Commander Ben answers some great questions from the students in the 7th grade Rawson Saunders science class

Many thanks to Dr. Cone and the great folks at Rawson Saunders for inviting me to speak to your students. I look forward to visiting again in the future.

Invasive Hunter Academy at the Milam County Nature Festival

I’m excited about giving more talks to school kids about invasive species and dyslexia, including my upcoming talk to 350 upper elementary students in Milam County this Friday!

Plus, I’ll be bringing my Invasive Hunter Academy to the 4th Annual Milam County Nature Festival at the Rockdale Fair Park this Saturday, April 13, 2013. It’s going to be a lot of fun, and I hope to see you there!

Your friend,
Ben

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Filed under Apple, Dyslexia, Invasive Species, iPad, Jacob Hendrickson, Keynote, Middle school, Milam County Nature Festival, Nadia Cone, Rawson Saunders School, Rockdale Fair Park, Science class

iPhone and Android Apps to Learn About and Report Invasive Species

Invasive species apps on the iPhone

Invasive species apps on the iPhone

There are a lot of great mobile apps to learn about and report invasive species. Mr. Chuck Bargeron, technology directory for the University of Georgia’s Center for Invasive Species and Ecosystem Health (also known on the web as Bugwood), has created many apps about invasive species.

I had a chance to talk with Mr. Bargeron at the 2011 Texas Invasive Plant and Pest Conference:

In my How to Succeed in Hunting Invasive Species Without Really Trying blog post, I created a video about a fictional mobile app, but there are lots of great real invasive species apps for your mobile phone.

Here are some of the apps that Mr. Bargeron and the University of Georgia helped to create for citizen scientists on the hunt for invasive species. In the following listing, I’ve include links for you to download the iPhone (iPhone and iPad) and Android app versions and a brief description of the apps from their web pages:

  • EDDMapS West
    iPhone | Android
    EDDMapS is a national web-based mapping system for documenting invasive species distribution.
  • Forest Insect Pests
    iPhone | Android
    The photos present in this app are intended to help foresters, urban landscaping employees, or others working with trees recognize some of the common pest insects affecting trees in North America and understand their life cycles and how they damage trees.
  • IveGot1
    iPhone | Android
    Submit invasive species observations directly with your mobile device from the field. These reports are uploaded to EDDMapS and emailed directly to local and state verifiers for review.
  • Outsmart Invasive Species
    iPhone | Android
    The Outsmart Invasive Species project is a collaboration between the University of Massachusetts Amherst, the Massachusetts Department of Conservation and Recreation (MA DCR), and the Center for Invasive Species and Ecosystem Health at the University of Georgia.
  • What’s Invasive
    iPhone | Android
    One of the greatest dangers to natural areas is the spread of invasive species. This app accesses local lists created by National Park Service rangers and other professionals to show you top invasives species in your area.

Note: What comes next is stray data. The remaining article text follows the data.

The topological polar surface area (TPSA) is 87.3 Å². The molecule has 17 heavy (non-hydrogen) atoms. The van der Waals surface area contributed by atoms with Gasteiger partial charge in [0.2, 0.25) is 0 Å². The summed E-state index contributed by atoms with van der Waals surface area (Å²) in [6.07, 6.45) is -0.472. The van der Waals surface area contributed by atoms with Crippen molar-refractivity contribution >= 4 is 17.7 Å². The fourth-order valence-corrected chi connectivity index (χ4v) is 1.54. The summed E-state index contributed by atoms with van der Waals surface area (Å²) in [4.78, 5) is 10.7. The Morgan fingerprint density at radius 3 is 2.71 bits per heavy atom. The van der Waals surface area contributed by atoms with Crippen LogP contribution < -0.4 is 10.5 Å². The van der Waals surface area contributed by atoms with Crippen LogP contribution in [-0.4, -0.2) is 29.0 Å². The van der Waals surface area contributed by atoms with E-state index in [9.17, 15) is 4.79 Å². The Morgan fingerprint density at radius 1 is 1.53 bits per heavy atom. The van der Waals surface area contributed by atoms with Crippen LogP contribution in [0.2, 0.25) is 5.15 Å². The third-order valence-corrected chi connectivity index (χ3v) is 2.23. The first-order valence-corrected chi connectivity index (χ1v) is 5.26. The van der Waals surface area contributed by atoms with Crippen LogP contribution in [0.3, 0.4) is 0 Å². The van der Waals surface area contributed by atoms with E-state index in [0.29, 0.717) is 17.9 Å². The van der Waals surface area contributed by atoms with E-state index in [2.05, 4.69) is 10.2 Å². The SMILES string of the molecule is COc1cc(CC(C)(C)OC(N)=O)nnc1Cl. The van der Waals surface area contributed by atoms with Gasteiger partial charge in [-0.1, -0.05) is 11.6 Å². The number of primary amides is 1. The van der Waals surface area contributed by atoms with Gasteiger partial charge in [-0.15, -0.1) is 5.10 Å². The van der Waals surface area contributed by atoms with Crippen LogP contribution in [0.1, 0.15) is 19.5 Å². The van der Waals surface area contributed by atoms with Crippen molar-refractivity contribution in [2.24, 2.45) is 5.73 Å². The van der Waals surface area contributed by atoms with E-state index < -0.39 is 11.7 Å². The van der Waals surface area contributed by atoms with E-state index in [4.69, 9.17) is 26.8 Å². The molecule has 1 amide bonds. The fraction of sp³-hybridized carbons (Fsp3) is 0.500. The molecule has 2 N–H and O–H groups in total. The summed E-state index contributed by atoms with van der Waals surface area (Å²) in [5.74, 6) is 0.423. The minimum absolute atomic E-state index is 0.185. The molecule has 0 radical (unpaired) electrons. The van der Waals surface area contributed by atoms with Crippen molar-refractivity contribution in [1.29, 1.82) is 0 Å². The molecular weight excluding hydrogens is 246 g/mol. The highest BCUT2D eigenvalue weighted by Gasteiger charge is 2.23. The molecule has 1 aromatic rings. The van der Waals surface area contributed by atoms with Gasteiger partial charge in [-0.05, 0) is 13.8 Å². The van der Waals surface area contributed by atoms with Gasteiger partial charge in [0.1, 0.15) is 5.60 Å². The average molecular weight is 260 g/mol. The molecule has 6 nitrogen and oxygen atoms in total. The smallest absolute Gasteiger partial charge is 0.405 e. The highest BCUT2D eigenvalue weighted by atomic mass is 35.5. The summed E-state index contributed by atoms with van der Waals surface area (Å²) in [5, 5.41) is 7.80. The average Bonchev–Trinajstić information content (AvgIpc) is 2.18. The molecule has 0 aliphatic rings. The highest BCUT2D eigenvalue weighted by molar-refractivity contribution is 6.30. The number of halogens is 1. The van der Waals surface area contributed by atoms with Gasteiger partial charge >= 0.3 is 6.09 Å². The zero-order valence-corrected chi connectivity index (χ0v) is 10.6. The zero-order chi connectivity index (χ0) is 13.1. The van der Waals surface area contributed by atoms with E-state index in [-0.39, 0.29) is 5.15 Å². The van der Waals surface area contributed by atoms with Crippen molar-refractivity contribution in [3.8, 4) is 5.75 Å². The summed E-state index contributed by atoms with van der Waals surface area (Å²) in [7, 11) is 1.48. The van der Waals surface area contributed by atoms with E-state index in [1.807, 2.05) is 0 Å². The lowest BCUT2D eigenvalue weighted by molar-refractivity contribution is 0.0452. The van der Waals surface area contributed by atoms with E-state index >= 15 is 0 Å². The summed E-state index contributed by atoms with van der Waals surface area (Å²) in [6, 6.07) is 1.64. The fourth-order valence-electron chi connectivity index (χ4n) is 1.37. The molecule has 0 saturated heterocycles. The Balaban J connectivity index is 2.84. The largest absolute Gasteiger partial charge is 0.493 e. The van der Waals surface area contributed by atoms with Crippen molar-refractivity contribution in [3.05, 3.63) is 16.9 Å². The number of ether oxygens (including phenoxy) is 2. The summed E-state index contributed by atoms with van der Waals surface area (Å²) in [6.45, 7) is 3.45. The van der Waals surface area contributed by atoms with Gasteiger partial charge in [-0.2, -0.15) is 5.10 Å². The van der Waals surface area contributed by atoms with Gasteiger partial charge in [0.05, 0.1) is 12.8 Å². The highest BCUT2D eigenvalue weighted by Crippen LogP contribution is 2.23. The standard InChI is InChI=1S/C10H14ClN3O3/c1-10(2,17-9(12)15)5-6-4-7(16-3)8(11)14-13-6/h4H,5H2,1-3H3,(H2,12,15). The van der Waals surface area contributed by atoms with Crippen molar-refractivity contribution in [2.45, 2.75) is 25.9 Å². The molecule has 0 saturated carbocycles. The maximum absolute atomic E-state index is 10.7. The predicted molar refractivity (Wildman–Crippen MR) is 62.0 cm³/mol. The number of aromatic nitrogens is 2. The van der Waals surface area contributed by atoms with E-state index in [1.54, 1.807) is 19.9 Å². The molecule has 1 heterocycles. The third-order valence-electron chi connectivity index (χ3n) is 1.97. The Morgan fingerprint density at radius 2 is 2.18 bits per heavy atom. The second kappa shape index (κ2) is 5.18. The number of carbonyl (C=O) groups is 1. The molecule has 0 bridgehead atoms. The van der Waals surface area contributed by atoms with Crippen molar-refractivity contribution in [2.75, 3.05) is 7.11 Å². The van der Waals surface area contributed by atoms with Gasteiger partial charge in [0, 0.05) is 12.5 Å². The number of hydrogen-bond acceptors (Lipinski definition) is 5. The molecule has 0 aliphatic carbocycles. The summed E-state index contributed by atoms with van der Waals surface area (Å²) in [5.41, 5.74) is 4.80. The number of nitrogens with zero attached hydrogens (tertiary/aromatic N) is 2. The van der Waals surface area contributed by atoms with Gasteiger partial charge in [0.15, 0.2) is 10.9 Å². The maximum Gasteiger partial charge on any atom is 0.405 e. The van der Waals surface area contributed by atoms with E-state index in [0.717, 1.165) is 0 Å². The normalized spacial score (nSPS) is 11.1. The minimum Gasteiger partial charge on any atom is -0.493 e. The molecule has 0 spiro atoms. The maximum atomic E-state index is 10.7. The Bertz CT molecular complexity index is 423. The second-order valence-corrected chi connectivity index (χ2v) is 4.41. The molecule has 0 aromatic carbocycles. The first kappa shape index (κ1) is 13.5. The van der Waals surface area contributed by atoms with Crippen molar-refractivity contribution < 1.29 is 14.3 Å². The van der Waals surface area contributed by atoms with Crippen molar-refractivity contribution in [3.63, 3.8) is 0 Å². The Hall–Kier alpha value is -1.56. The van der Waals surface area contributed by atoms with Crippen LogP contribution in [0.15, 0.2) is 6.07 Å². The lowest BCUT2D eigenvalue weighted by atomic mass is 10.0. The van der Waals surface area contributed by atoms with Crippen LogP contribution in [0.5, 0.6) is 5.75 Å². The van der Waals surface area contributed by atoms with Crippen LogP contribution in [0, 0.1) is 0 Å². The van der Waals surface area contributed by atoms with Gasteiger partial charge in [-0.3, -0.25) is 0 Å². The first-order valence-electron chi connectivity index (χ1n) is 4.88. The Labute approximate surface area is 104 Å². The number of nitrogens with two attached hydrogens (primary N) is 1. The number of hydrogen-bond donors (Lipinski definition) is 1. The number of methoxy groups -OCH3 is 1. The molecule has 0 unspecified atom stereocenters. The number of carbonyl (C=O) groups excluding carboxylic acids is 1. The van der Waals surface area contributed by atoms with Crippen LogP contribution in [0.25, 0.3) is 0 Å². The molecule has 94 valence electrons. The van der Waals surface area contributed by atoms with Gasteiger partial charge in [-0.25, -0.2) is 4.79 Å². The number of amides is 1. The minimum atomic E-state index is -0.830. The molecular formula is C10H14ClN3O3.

These are some of the apps that I’ve tried out on my iPhone, but there are more out there too, including:

  • Texas Invaders (TX Invaders)
    iPhone | Android
    The Invaders of Texas Citizen Science program collects species observations from volunteer citizen scientists trained to use a specially developed Invasive Species Early Detection and Reporting Kit.

I’ll have a special blog post on this app for citizen scientists to report Texas Invasives soon. 🙂

Your friend,
Ben

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Filed under 2011 Texas Invasive Plant Conference, Android, Apple, Bugwood, Center for Invasive Species and Ecosystem Health, Chuck Bargeron, Citizen Scientist, EDDMapS West, Forest Insect Pests, Invasive Species, iPad, iPhone, IveGot1, Mobile app, Outsmart Invasive Species, Texas Invaders, University of Georgia, What's Invasive

How to Succeed in Hunting Invasive Species Without Really Trying

The video concerns a young, ambitious native plant defender who, with the help of the smartphone app, “How to succeed in hunting invasive species without really trying”, rises from a budding environmentalist to a fighting naturalist.

Commander Ben goes to high school

I have great news to share with you! I’ve been accepted into St. Michael’s Catholic Academy for high school in the fall. I’m very excited, since I’ve been studying hard and took the ISEE exam to get in.

Last year, the drama team at St. Michael’s put on a play, “How to succeed in business without really trying“. It was a musical comedy with lots of great student actors, and this got me thinking about making a fun video with invasive species that’s similar to the opening of the play.

I hope you enjoy this latest addition to my Battles with Invasive Species video series!

Your friend,
Ben

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Filed under Android, Apple, Battles with Invasive Species, High School, How to succeed in business without even trying, How to succeed in hunting invasive species without really trying, iPad, iPhone, ISEE, St. Michael's Academy, St. Michael's Catholic Academy